The Poetry: Bodger's verse novel alternates perspectives and styles; Sudasa's chapters are in verse, while Kiran's chapters are in prose. Like many other verse narratives, Bodger's utilizes the manipulation of space and the gaps created by line breaks to encourage a slowing of narrative pace and reader contemplation. Bodger also makes use of anaphora, variations in typography, strikethrough/underline/bold text, and arrows. Each of these elements draws attention to the words on the page and enacts many of the features of more standard visual or concrete poetry. At times these poetic techniques can seem gimmicky. One of the stronger poetic devices that Bodger uses is the reference to William Blake. Sudasa is depicted as a lover of poetry and she and her father often quote Blake. For example in the final poem, "34," Sudasa's father speaks to her in code using a quote from Blake's The Marriage of Heaven and Hell, a text that mixes poetry, prose, and image: "Remember, beti,/ no bird soars too high,/ if he soars with his own wings" (236). Her father then follows up with a secret message to help Sudasa make a decision about her future: "And sometime, when wings burn,/ they rise from the ash/ as fins in turn" (237). Blake's exploration of contraries and his insistence upon the necessity of both in his The Marriage of Heaven and Hell is interestingly reflected in Bodger's verse novel about the two extremes of the prizing of boys vs. the prizing of girls in culture.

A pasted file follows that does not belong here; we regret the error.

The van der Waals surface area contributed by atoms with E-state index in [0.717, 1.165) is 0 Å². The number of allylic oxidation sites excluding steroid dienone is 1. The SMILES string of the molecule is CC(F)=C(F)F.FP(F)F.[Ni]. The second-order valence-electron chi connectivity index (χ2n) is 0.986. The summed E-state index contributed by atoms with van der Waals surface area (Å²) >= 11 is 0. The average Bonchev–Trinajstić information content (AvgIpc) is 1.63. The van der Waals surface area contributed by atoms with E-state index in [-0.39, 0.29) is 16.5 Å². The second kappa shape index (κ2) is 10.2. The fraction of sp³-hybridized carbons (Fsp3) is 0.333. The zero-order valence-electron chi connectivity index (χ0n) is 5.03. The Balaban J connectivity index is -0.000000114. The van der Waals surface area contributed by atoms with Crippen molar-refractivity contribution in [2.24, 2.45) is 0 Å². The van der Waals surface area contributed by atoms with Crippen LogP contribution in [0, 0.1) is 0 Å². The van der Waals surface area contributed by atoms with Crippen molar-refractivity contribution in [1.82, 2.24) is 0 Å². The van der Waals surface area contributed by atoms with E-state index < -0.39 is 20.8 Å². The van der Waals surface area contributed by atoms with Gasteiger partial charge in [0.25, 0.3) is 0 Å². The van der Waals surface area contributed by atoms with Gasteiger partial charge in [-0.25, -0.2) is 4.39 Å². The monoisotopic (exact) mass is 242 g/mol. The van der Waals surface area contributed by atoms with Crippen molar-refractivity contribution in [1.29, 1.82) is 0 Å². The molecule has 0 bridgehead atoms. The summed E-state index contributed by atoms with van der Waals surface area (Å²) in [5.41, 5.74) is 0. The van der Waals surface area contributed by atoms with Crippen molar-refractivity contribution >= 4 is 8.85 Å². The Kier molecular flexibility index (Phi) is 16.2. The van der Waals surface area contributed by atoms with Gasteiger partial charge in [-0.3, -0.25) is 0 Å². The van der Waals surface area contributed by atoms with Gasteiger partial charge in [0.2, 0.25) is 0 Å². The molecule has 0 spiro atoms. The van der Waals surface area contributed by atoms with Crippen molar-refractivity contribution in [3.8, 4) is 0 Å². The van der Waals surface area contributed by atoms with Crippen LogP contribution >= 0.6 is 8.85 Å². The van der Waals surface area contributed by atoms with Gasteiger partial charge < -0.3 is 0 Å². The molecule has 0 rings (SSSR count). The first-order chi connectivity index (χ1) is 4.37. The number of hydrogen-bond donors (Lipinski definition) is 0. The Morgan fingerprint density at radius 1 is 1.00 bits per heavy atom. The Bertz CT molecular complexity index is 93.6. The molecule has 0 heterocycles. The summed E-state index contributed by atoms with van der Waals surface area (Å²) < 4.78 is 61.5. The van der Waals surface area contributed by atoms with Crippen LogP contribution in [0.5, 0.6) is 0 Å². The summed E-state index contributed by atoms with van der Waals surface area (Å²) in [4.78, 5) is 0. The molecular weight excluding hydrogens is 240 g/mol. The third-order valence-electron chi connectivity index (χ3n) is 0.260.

The Page: 5 to 1 is organized into three parts, each part representing a day of the tests. Each part is then further separated into chapters that explore the narrative from Sudasa and Kiran's point of view. Each chapter includes a varying illustration that depicts an image of a woman/fish hybrid, and each part includes an illustrated image of a pair of hands with mehndi or henna designs (typically applied to women's hands during Hindu wedding ceremonies) featuring the same woman/fish hybrid.

I found 5 to 1 to be an interesting read, and it is one of the first ever dystopian verse novels I have encountered. I give it three stars.

Friday, July 8, 2016

Christine Heppermann's _Ask Me How I Got Here_

The Plot: In Christine Heppermann's 2016 verse novel Ask Me How I Got Here, high school sophomore Addie attends an all-girls Catholic school (Immaculate Heart Academy) where she runs on the cross country team. At the beginning of the narrative, Addie is dating a junior named Craig from St. Luke's, but his drinking and partying eventually lead her to developing a connection with his best friend, Nick. Addie and Nick kiss after a party one night, Addie breaks up with Craig, and begins dating Nick. After dating for a few months, Nick and Addie have sex and she becomes pregnant. Addie talks to her boyfriend, and eventually her parents, and decides that she wants to have an abortion. The remaining half of the narrative focuses on Addie's physical, emotional, spiritual, and psychological struggles and growth after her abortion. Although Addie never wavers in her view that having an abortion was the right choice for her, she is conflicted throughout the narrative with what her choice means for her morally and how she will be perceived by others because of her choice. In the second half of the narrative, Addie reunites with Juliana, a former cross country runner who graduated the year before. Addie decides to quit the cross country team, and is happy to meet regularly with Juliana, who is taking a break from college cross country and going to therapy to deal with her own demons.